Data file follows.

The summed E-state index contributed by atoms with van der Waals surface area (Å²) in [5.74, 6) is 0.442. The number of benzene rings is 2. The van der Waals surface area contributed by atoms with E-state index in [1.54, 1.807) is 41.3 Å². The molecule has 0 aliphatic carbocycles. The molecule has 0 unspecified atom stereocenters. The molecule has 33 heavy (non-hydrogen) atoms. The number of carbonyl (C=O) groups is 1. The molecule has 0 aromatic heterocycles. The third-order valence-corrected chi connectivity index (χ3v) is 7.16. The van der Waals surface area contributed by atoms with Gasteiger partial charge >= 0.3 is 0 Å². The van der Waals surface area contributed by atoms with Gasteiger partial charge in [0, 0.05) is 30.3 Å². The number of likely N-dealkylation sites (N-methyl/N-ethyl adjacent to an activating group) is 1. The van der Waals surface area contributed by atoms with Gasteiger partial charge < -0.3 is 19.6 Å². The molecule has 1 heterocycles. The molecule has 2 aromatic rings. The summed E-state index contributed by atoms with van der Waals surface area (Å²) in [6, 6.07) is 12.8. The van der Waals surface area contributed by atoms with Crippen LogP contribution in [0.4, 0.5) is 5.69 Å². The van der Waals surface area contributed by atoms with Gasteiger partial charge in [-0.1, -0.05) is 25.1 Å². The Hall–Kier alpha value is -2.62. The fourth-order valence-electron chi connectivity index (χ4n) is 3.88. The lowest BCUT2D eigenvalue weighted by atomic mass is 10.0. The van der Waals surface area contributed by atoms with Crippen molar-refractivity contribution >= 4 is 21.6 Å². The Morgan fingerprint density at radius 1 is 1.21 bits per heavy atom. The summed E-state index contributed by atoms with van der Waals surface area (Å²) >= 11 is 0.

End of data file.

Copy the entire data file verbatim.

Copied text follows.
The summed E-state index contributed by atoms with van der Waals surface area (Å²) in [5.74, 6) is 0.442. The number of benzene rings is 2. The van der Waals surface area contributed by atoms with E-state index in [1.54, 1.807) is 41.3 Å². The molecule has 0 aliphatic carbocycles. The molecule has 0 unspecified atom stereocenters. The molecule has 33 heavy (non-hydrogen) atoms. The number of carbonyl (C=O) groups is 1. The molecule has 0 aromatic heterocycles. The third-order valence-corrected chi connectivity index (χ3v) is 7.16. The van der Waals surface area contributed by atoms with Gasteiger partial charge >= 0.3 is 0 Å². The van der Waals surface area contributed by atoms with Gasteiger partial charge in [0, 0.05) is 30.3 Å². The number of likely N-dealkylation sites (N-methyl/N-ethyl adjacent to an activating group) is 1. The van der Waals surface area contributed by atoms with Gasteiger partial charge < -0.3 is 19.6 Å². The molecule has 1 heterocycles. The molecule has 2 aromatic rings. The summed E-state index contributed by atoms with van der Waals surface area (Å²) in [6, 6.07) is 12.8. The van der Waals surface area contributed by atoms with Crippen LogP contribution in [0.4, 0.5) is 5.69 Å². The van der Waals surface area contributed by atoms with Gasteiger partial charge in [-0.1, -0.05) is 25.1 Å². The Hall–Kier alpha value is -2.62. The fourth-order valence-electron chi connectivity index (χ4n) is 3.88. The lowest BCUT2D eigenvalue weighted by atomic mass is 10.0. The van der Waals surface area contributed by atoms with Crippen molar-refractivity contribution >= 4 is 21.6 Å². The Morgan fingerprint density at radius 1 is 1.21 bits per heavy atom. The summed E-state index contributed by atoms with van der Waals surface area (Å²) >= 11 is 0.